March 31, 2020
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In this issue of our newsletter:

Laser Therapy for Canker Sores, Cold Sores & Common Mouth Sores

From the American Dental Association

America's leading advocate for oral health


They are annoying and painful and there are plenty of things that can cause them – infections from bacteria, viruses or fungus; a loose orthodontic wire; a denture that doesn’t fit; or a sharp edge from a broken tooth or filling.

Mouth sores may be symptoms of a disease or disorder. A dentist should examine any mouth sore that lasts a week or longer. Among the most common mouth sores are:

Canker sores.(Aphthous Stomatitis) Small mouth ulcers with a white or gray base and a red border. Canker sores appear inside the mouth. They are not contagious. There may be only one canker sore or several and they can return frequently. Their exact cause is uncertain but some experts believe that immune system problems, bacteria or viruses may be involved.

Fatigue, stress or allergies can increase the likelihood of a canker sore.  Some women may be more prone to them in their premenstrual cycle.  A cut caused by biting the cheek or tongue, or reactions from hot foods or beverages may contribute to canker sore development. Intestinal problems, such as ulcerative colitis and Crohn’s disease, also seem to make some people more susceptible.

Treating Canker Sores: Laser treatments are the most effective, giving immediate pain relief and causing the ucler to heal in 24-72 hours. Also, they usually heal on their own after a week or two.  Over-the-counter topical anesthetics and antimicrobial mouthrinses may provide temporary relief. Stay away from hot, spicy or acidic foods that can irritate the sore. See your dentist if the sores do not heal or are painful.  Antibiotics from your dentist and some oral bandages can reduce secondary infection.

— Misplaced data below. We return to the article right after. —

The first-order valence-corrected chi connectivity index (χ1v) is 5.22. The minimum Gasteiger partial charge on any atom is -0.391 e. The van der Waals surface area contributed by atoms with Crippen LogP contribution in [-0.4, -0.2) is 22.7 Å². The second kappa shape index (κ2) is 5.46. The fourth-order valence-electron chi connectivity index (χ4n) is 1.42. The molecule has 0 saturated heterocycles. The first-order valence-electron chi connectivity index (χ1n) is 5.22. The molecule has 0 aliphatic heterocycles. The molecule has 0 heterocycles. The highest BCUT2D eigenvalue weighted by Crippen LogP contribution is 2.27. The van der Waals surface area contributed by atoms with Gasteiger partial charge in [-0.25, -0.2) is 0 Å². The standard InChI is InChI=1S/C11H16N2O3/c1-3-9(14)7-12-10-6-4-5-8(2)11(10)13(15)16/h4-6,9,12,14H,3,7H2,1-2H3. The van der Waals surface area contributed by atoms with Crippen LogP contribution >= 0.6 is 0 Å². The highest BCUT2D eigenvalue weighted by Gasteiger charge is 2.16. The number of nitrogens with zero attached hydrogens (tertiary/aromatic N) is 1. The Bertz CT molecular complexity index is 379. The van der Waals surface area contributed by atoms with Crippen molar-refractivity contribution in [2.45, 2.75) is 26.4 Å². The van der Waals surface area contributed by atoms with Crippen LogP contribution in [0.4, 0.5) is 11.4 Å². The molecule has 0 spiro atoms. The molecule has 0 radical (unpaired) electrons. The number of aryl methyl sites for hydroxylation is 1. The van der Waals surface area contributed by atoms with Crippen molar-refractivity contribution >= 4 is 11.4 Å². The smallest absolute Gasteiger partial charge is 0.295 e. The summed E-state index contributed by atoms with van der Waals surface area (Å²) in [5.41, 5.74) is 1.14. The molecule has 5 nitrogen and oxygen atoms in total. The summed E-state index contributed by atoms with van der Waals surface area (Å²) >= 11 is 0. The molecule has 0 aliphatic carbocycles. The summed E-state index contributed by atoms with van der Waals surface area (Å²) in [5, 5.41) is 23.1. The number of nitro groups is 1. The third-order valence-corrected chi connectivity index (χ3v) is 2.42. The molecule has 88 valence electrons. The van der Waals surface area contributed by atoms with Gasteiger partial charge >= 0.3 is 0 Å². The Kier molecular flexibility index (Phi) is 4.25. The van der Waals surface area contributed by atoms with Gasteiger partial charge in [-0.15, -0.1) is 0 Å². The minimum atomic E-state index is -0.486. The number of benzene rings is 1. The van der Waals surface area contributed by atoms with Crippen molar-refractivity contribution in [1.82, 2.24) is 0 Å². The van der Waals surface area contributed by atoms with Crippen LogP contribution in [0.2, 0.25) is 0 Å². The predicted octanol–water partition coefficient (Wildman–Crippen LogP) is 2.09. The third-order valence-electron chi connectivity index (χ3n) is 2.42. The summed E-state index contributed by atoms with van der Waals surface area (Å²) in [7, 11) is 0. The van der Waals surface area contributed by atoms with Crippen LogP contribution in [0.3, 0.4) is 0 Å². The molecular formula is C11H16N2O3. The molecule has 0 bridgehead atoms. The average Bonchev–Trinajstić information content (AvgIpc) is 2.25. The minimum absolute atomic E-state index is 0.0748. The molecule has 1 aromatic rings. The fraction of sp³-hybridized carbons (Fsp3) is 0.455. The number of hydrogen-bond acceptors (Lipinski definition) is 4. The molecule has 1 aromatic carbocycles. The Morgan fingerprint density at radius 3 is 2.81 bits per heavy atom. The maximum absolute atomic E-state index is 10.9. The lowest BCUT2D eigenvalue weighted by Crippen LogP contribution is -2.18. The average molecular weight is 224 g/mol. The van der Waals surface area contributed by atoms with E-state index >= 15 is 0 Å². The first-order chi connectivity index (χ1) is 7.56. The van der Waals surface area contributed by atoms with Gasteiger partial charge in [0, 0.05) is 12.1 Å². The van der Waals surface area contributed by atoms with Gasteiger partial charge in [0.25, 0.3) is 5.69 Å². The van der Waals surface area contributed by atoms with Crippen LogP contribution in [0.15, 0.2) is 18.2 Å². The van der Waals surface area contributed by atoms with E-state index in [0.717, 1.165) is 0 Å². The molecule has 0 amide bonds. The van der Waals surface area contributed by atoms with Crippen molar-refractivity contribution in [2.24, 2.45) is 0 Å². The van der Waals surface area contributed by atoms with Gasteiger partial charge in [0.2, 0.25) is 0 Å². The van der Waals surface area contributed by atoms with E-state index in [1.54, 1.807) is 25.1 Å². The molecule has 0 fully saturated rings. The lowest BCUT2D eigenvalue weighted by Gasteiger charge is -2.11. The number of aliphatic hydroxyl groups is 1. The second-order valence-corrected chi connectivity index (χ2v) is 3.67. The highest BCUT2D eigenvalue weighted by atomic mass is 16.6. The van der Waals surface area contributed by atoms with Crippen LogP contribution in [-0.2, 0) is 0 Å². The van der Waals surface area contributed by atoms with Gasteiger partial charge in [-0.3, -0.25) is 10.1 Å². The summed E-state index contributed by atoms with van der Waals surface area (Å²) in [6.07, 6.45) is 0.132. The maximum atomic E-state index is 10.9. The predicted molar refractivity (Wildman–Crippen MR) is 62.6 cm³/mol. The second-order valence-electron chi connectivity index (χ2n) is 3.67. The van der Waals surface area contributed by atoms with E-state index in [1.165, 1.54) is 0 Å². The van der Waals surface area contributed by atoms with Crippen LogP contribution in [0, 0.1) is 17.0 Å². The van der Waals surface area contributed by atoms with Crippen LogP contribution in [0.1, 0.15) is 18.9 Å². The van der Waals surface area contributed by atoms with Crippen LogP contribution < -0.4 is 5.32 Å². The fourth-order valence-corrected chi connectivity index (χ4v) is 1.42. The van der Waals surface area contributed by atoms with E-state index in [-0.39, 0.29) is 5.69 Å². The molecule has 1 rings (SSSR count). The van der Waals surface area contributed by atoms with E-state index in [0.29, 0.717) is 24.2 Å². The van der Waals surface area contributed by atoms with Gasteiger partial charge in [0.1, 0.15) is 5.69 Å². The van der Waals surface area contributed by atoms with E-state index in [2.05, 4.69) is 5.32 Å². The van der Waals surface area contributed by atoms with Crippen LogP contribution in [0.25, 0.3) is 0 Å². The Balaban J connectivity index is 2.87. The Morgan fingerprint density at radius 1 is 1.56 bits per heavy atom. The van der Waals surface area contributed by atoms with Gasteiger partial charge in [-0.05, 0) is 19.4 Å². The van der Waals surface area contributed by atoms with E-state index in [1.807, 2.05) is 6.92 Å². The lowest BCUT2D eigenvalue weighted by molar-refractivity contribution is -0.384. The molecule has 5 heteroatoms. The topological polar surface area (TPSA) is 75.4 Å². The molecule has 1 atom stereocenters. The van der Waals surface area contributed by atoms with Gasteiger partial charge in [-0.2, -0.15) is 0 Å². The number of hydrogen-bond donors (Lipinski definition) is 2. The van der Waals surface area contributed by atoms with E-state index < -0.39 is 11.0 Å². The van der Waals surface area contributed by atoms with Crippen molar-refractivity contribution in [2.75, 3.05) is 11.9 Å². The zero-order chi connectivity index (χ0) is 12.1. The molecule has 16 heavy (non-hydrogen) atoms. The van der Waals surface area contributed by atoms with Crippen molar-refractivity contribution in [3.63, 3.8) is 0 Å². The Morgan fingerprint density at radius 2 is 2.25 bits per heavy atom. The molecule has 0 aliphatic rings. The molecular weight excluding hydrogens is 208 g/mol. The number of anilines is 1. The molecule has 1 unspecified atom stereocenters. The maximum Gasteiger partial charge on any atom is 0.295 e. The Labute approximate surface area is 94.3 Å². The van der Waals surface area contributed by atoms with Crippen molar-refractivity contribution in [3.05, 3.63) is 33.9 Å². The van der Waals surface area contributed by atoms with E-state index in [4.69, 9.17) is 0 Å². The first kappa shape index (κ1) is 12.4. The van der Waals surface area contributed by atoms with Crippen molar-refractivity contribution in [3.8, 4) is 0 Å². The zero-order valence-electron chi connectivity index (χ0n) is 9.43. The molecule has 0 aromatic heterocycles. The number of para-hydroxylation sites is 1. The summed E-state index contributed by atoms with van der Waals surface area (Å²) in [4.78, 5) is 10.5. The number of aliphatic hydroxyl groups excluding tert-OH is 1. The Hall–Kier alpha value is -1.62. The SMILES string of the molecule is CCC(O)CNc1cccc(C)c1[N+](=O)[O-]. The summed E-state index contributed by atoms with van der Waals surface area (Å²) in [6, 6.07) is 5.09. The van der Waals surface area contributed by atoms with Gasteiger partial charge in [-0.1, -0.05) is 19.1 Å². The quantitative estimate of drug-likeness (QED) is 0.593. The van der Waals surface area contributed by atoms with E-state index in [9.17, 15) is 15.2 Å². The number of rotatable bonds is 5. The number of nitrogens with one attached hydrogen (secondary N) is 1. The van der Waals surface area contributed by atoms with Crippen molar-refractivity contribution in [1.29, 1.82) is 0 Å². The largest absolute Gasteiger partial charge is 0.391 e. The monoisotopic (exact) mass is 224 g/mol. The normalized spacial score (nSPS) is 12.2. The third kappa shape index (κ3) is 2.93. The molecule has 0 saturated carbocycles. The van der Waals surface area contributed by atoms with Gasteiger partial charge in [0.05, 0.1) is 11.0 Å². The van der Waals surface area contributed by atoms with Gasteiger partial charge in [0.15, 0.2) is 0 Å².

Cold sores. (Recurrent Herpes Labialis) Annoying and painful, cold sores, also called fever blisters, are groups of fluid-filled blisters. They often erupt around the lips and sometimes under the nose or around the chin. Cold sores are caused by the herpes simplex virus type 1 and are very contagious. The initial infection (primary herpes), which often occurs before adulthood, may be confused with a cold or flu and can cause painful lesions to erupt throughout the mouth.

Once a person is infected with primary herpes, the virus stays in the body and causes occasional attacks. Recurring cold sores look like multiple tiny fluid-filled blisters  that most commonly appear around the edge of the lips. For some people, the virus remains inactive or dormant.  For others, cold sores can follow a fever, sunburn, stress, emotional upsets or a break in the skin.

Treating cold sores: Laser treatments can give immediate pain relief and treatments  can give immediate pain relief and the lesion will heal in 24-72 hours. Also, cold sore blisters usually heal in a week by themselves. Over-the-counter topical anesthetics can provide some relief. Your dentist may prescribe  antiviral drugs to  reduce these kinds of viral infections.

Leukoplakia.Thick, whitish-color patches that form on the inside of the cheeks, gums or tongue is known as leukoplakia. These patches are caused by excess cell growth and are common among tobacco users. They can result from irritations such as an ill-fitting denture or the habit of chewing on the inside of the cheek. Sometimes leukoplakia is associated with oral cancer. Your dentist may recommend a biopsy if the patch appears threatening.

Treating leukoplakia: The dentist examines the lesion and checks the biopsy results to help determine how to manage the disease. Treatment begins with removing the factors that contribute to the lesion: quitting tobacco or replacing ill-fitting dentures or bridges.

Candidiasis. This fungal infection (also called moniliasis or oral thrush) occurs when the yeast Candida albicans reproduce in large numbers. It is common among denture wearers and most often occurs in people who are very young, elderly, debilitated by diseases like diabetes or leukemia, or who have a problem with their immune system. People who have dry mouth syndrome are very susceptible to candidiasis. Candida may flourish after antibiotic treatment, which can decrease normal bacteria in the mouth.

Treating candidiasis: Control focuses on preventing or controlling the conditions that caused the outbreak. Good oral hygiene is essential. Clean dentures to remove Candida and remove the dentures at bedtime. Saliva substitutes and prescription medications may be helpful when the underlying cause of dry mouth is incurable or unavoidable.

For your better health!

Tuckerton Dental


Tuckerton Dental: 210 Great Bay Blvd.  - Tuckerton, NJ 08087
ph: 609-296-1007 - email: